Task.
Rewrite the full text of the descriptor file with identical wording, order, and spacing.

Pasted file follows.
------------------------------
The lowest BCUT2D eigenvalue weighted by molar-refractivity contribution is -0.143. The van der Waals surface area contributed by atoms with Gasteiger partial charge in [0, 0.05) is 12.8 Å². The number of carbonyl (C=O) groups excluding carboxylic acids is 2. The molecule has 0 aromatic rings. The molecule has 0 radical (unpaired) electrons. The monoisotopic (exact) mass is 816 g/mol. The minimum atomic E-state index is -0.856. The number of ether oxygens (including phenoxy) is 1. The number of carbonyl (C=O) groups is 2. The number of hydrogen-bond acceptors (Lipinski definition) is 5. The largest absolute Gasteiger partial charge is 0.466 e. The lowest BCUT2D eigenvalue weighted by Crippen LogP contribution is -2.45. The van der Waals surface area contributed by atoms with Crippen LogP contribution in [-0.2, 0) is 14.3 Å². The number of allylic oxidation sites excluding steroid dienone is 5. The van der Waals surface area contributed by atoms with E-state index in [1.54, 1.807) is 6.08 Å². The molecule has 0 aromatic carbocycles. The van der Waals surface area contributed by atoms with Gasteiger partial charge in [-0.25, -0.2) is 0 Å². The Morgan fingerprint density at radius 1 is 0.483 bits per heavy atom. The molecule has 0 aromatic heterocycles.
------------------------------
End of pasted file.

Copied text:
The lowest BCUT2D eigenvalue weighted by molar-refractivity contribution is -0.143. The van der Waals surface area contributed by atoms with Gasteiger partial charge in [0, 0.05) is 12.8 Å². The number of carbonyl (C=O) groups excluding carboxylic acids is 2. The molecule has 0 aromatic rings. The molecule has 0 radical (unpaired) electrons. The monoisotopic (exact) mass is 816 g/mol. The minimum atomic E-state index is -0.856. The number of ether oxygens (including phenoxy) is 1. The number of carbonyl (C=O) groups is 2. The number of hydrogen-bond acceptors (Lipinski definition) is 5. The largest absolute Gasteiger partial charge is 0.466 e. The lowest BCUT2D eigenvalue weighted by Crippen LogP contribution is -2.45. The van der Waals surface area contributed by atoms with Crippen LogP contribution in [-0.2, 0) is 14.3 Å². The number of allylic oxidation sites excluding steroid dienone is 5. The van der Waals surface area contributed by atoms with E-state index in [1.54, 1.807) is 6.08 Å². The molecule has 0 aromatic carbocycles. The van der Waals surface area contributed by atoms with Gasteiger partial charge in [-0.25, -0.2) is 0 Å². The Morgan fingerprint density at radius 1 is 0.483 bits per heavy atom. The molecule has 0 aromatic heterocycles.